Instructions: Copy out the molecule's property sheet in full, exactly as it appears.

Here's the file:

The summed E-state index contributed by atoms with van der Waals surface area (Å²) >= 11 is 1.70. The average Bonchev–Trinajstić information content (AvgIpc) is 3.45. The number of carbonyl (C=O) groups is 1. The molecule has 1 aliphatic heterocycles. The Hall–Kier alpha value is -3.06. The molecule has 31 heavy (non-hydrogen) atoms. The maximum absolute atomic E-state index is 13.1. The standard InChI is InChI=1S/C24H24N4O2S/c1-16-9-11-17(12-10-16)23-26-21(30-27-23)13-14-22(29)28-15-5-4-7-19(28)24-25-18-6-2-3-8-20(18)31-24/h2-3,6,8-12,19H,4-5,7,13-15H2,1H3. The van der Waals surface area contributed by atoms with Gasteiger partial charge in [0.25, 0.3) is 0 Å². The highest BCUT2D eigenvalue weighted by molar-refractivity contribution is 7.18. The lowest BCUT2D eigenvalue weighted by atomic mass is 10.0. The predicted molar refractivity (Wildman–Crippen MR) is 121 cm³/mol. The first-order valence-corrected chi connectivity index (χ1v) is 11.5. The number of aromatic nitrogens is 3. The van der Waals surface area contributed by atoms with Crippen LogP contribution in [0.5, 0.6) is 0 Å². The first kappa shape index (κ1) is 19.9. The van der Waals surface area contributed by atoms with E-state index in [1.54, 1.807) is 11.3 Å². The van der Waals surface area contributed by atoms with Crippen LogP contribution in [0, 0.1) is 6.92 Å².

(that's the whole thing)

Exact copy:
The summed E-state index contributed by atoms with van der Waals surface area (Å²) >= 11 is 1.70. The average Bonchev–Trinajstić information content (AvgIpc) is 3.45. The number of carbonyl (C=O) groups is 1. The molecule has 1 aliphatic heterocycles. The Hall–Kier alpha value is -3.06. The molecule has 31 heavy (non-hydrogen) atoms. The maximum absolute atomic E-state index is 13.1. The standard InChI is InChI=1S/C24H24N4O2S/c1-16-9-11-17(12-10-16)23-26-21(30-27-23)13-14-22(29)28-15-5-4-7-19(28)24-25-18-6-2-3-8-20(18)31-24/h2-3,6,8-12,19H,4-5,7,13-15H2,1H3. The van der Waals surface area contributed by atoms with Gasteiger partial charge in [0.25, 0.3) is 0 Å². The highest BCUT2D eigenvalue weighted by molar-refractivity contribution is 7.18. The lowest BCUT2D eigenvalue weighted by atomic mass is 10.0. The predicted molar refractivity (Wildman–Crippen MR) is 121 cm³/mol. The first-order valence-corrected chi connectivity index (χ1v) is 11.5. The number of aromatic nitrogens is 3. The van der Waals surface area contributed by atoms with Crippen LogP contribution in [0.5, 0.6) is 0 Å². The first kappa shape index (κ1) is 19.9. The van der Waals surface area contributed by atoms with E-state index in [1.54, 1.807) is 11.3 Å². The van der Waals surface area contributed by atoms with Crippen LogP contribution in [0, 0.1) is 6.92 Å².